Politics Sector News — 20 May 2014

At least 25 specialist mental health organisations helping the homeless,  domestic violence victims and young people face an uncertain future after the  Napthine government stripped them of  funding.

Community Services Minister Mary Wooldridge recently announced the winners of  the government’s recommissioning of community mental health services but the  move has been described as the ”corporatisation of welfare” by many  organisations.

Under the changes, only 16 organisations will deliver community-based mental  health services across Victoria, down from 45 organisations.207412-3x2-340x227

Staff at many of the community organisations have already been made redundant  and there have been warnings the funding cuts will create ”a social mess”.

St Mary’s House of Welcome was told the day after the state budget it would  no longer receive funding from the government.

The Fitzroy organisation has been helping the homeless since 1959 and has  received government funding to provide services for the mentally ill for the  past 28 years.

Chief executive Tony McCosker said the organisation helped people with  complex needs who were excluded from other agencies.

McAuley Community Services for Women also had its funding cut for a program  that helps domestic violence victims with a mental illness  not slip back into  homelessness. ”We haven’t experienced a cut to the same extent as others but we  are worried about what this signals,” said chief executive Jocelyn Bignold.

One of the big winners of the recommissioning of services is Neami National,  which has secured work in every region of metropolitan Melbourne for a range of  services.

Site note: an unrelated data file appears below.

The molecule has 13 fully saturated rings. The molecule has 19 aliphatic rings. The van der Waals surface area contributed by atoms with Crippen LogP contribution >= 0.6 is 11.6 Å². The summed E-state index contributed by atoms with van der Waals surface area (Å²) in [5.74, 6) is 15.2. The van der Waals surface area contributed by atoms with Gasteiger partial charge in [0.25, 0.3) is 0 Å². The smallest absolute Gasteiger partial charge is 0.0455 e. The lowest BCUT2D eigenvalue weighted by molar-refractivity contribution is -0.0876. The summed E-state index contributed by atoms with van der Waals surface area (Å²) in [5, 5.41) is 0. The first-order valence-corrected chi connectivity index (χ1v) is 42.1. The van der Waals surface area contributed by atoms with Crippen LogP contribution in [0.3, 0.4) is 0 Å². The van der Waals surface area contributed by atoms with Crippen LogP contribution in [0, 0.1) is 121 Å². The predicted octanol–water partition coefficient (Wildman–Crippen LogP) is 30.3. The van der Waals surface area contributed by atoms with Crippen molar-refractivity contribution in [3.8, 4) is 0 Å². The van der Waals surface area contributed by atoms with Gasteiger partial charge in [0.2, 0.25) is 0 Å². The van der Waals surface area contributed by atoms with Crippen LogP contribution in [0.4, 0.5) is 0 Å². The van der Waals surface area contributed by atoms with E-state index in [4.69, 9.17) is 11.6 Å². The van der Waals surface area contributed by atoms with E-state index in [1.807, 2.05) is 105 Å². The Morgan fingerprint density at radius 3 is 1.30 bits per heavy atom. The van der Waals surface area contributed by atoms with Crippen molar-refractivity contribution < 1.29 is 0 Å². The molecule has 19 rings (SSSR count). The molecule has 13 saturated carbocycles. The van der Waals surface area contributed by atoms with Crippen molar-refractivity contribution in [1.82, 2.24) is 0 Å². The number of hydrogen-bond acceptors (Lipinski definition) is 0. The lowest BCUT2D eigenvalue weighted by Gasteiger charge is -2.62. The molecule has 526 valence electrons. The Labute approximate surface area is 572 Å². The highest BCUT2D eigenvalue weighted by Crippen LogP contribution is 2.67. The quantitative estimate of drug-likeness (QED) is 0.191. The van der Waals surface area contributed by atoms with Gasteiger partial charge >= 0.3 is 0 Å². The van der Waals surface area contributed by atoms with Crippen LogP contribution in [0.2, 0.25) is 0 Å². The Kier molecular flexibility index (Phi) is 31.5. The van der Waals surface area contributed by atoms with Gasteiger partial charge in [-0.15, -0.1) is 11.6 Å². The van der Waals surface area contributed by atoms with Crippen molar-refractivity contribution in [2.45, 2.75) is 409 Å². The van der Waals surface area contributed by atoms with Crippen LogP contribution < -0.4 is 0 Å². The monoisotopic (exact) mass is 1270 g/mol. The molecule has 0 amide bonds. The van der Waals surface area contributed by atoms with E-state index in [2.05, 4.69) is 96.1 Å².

”This means we will be working in many areas of Melbourne where we haven’t  had a presence previously and engaging with a range of new community partners to  provide the strongest possible support for each person’s individual recovery  work,” a statement on the organisation’s website reads.

Richmond Labor MP Richard Wynne said many of the agencies provided unique specialist care, which relied on strong relationships between groups and clients. ”This decision will mean that long-standing relationships built up over years will be severed for the truly most vulnerable street people,” Mr Wynne said.

The government argues that streamlining operations means more funds can be  spent on actual service delivery and provide greater transparency in the  industry.

”Mental health services, families, carers and people with a mental illness  have been calling for change and our reform will deliver improved access to  better quality services and greater flexibility to respond to individual  needs,” Ms Wooldridge said in early May.

This article first appeared on The Age on 19 May, 2014.

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